Côte d'Ivoire revises capital requirements to ensure companies have solid fundamentals


Regulators have faced challenges ensuring that all sector players are financially sound, as insurance markets across the Inter-African Conference of Insurance Markets (Conférence Inter-africaine des Marchés d’ Assurances, CIMA) have seen an influx of new competitors. To provide continuous high-quality services to their clients and to avoid undermining the stability of the system, CIMA, which oversees insurance regulation in Côte d’Ivoire and 13 other regional markets, decided in April 2016 to improve solvency in the system, even if it means reducing the number of players.

New Rules

The introduction of new rules is expected to gradually improve the quality of companies as stricter minimum capital requirements are implemented. The incoming measures will see the minimum capital requirement for insurance companies increase from CFA1bn (€1.5m) to CFA5bn (€7.5m) over a five-year period, with an interim requirement of CFA3bn (€4.5m) after three years. Meanwhile, for mutual insurers, the minimum capital requirement will rise from CFA800m (€1.2m) to CFA2bn (€3m) after three years, and CFA3bn (€4.5m) after five, in line with Article 330 of the CIMA Insurance Code. In both cases, the equity of a company cannot be less than 80% of the minimum share capital.

Meeting Requirements

Given the limited size of some of the markets in the CIMA region, however, industry players are concerned that the new regulations could lead to a very sharp reduction in the number of insurers, potentially leaving some countries without any providers. The impact is expected to be even greater at life insurance firms given the capital-intensive nature of this activity. In a report published in October 2016, the Africa-based global consulting group Finactu estimated that based on standard metrics for profitability, the new capital requirements would necessitate a minimum turnover of CFA9.4bn (€14.1m) for a non-life insurance firm and CFA18.8bn (€28.2m) for a life insurance firms to support the capital base required by the rules. Based on sales in 2016, only the six largest non-life and the four largest life insurers operating in Côte d’Ivoire would meet these criteria. Finactu estimated that four in 10 insurers across the CIMA region could disappear as a result, while highlighting that the insurance markets of Central African Republic, Chad, Equatorial Guinea, Guinea Bissau and Niger would likely be too small to support firms of the required size.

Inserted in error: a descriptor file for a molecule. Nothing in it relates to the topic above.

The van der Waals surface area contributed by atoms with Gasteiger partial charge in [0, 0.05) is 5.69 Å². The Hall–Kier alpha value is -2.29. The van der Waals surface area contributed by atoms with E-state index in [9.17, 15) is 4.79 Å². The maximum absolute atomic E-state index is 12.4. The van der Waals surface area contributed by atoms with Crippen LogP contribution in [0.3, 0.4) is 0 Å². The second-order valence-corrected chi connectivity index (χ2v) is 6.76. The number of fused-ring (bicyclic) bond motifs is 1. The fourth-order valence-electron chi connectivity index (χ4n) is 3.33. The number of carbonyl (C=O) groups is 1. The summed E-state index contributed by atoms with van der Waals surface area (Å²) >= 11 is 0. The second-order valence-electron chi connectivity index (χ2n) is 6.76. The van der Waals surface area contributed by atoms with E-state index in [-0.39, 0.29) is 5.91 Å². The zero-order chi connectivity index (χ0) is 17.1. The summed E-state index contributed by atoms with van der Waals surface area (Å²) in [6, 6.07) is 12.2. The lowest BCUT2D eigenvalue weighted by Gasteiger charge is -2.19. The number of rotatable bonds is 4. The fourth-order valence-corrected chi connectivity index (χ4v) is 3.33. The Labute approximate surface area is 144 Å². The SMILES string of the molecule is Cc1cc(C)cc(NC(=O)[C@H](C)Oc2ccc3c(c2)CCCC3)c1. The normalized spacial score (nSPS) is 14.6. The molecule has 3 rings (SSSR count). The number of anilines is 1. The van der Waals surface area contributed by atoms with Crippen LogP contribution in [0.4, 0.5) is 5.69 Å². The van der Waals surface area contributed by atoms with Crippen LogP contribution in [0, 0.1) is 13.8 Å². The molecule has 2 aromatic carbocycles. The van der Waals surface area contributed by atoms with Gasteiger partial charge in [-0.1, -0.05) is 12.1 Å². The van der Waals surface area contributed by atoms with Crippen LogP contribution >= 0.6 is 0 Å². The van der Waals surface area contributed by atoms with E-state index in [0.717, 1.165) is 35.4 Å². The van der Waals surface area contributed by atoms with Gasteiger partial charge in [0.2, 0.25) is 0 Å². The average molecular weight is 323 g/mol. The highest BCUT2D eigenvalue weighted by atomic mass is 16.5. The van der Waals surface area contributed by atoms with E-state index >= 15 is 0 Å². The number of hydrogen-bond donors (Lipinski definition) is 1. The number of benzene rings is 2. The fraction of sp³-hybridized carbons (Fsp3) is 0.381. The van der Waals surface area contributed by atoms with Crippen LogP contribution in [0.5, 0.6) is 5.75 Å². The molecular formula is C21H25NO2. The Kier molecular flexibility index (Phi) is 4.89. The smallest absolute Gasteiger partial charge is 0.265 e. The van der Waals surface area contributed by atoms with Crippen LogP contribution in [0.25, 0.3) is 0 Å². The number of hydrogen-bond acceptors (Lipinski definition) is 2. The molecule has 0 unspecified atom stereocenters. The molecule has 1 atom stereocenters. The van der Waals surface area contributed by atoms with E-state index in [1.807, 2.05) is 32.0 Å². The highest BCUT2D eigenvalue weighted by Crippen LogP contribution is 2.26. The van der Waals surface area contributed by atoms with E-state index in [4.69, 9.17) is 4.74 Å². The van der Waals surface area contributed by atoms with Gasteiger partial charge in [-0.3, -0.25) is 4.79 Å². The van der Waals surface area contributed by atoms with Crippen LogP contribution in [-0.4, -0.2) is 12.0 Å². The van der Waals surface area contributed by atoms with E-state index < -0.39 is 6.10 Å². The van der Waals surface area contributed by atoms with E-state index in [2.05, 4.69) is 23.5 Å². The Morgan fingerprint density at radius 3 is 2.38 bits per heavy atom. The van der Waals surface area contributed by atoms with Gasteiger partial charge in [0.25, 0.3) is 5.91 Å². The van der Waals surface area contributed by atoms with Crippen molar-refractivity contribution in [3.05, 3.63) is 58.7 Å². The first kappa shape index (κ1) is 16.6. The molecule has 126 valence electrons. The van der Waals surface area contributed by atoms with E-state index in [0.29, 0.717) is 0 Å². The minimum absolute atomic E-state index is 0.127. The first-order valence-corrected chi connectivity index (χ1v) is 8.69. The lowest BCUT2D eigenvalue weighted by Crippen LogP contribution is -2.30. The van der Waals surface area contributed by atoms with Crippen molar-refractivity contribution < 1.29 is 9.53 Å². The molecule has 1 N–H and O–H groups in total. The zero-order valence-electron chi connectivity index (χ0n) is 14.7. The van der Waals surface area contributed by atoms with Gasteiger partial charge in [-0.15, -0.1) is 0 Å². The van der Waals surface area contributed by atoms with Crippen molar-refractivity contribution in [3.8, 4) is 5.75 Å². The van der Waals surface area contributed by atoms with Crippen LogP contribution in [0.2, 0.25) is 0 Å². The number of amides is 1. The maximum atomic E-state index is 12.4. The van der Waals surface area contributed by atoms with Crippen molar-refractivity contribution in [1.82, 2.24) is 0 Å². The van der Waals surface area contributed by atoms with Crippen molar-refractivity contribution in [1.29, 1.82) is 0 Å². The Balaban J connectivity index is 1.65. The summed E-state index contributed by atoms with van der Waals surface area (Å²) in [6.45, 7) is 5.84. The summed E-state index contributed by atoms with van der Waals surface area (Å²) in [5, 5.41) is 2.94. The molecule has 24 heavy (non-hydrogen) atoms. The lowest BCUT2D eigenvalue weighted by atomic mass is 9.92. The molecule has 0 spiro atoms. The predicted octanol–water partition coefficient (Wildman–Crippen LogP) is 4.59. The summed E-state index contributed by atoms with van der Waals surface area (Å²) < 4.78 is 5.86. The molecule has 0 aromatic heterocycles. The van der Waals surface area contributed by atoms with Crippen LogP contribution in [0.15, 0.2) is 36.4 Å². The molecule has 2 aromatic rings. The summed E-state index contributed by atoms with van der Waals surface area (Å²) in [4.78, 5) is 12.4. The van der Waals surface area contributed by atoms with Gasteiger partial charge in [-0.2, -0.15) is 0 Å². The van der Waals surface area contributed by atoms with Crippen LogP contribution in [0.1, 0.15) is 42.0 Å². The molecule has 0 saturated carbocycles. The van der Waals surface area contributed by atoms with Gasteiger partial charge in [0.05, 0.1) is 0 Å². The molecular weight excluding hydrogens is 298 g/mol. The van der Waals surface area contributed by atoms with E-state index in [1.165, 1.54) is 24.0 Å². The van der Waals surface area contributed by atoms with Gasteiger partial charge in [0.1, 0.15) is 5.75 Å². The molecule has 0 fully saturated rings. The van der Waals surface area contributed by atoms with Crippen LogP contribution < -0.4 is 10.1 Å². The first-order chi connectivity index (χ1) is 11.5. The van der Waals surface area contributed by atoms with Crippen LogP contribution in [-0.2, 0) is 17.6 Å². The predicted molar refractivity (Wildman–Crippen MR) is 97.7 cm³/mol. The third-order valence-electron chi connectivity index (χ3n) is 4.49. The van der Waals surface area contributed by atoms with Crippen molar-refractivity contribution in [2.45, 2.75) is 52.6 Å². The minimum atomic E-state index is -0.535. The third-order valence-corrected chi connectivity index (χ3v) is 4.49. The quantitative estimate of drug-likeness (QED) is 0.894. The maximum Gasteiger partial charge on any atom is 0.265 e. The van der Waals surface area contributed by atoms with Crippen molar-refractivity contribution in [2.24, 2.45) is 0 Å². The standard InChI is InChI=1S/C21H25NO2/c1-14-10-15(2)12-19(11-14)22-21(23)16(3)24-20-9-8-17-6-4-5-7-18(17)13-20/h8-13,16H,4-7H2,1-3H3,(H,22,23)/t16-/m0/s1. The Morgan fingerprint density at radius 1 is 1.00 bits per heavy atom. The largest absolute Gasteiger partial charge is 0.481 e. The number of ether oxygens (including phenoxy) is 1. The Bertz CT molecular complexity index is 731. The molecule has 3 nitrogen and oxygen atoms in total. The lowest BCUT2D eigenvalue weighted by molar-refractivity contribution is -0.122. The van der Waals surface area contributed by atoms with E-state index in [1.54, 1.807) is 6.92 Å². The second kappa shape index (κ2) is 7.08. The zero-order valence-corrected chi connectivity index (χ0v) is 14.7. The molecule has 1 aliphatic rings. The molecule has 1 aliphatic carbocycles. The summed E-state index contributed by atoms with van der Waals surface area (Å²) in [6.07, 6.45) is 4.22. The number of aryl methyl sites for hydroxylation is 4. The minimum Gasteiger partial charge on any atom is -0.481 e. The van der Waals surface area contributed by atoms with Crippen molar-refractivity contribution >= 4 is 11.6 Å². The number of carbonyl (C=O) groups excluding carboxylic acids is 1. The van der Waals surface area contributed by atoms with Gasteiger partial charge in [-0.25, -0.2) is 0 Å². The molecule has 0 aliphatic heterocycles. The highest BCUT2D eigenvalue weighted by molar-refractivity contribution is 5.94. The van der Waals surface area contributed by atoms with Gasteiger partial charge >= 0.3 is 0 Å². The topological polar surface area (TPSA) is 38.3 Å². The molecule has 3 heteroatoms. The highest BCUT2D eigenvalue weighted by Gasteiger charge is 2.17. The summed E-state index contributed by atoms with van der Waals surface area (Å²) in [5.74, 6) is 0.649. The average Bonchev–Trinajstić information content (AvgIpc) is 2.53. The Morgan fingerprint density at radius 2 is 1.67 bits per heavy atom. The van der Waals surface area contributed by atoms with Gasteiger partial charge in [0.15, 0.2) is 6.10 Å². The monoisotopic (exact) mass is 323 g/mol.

“Achieving the new minimum social capital requirements is not going to be a problem for the biggest players, and those that are part of big global companies. But, smaller players and smaller markets across the CIMA region could really struggle” Patricia Gotta, former CFO at Allianz Côte d’Ivoire, told OBG. “One option insurers have been using is the incorporation of reserves as part of social capital, but authorities are starting to crack down on this approach, insisting that an insurer’s social capital must consist of cash or equity only.”

Consolidation Ahead

It is unclear as to exactly how and when the new requirements would be implemented. “The increase in minimum social capital would certainly change the landscape of the insurance sector across the whole CIMA region. It will be a big challenge to achieve these levels on such an ambitious timeline,” Daniel Diallo, secretary general of the Association of Insurance Companies of Côte d’Ivoire, told OBG. “One way in which the burden could be lessened would be if a “passport” system is applied, whereby insurers could meet minimum capital requirements across the region, as opposed to every market in which they operate.”

There is a broad expectation that when the new regime is enforced, it will have the effect of spurring consolidation in the sector, producing fewer small players, although challenges to this exist. “The consolidation that everyone expects to see will only come about if the new regulations on capital are widely respected and enforced,” Kamal Harati, director general of KH Assurances, told OBG. “If regulations exist only on paper, the credibility of the sector will be further undermined. But, in any case, there are likely to be changes ahead.”

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The Report: Côte d'Ivoire 2018

Insurance chapter from The Report: Côte d'Ivoire 2018

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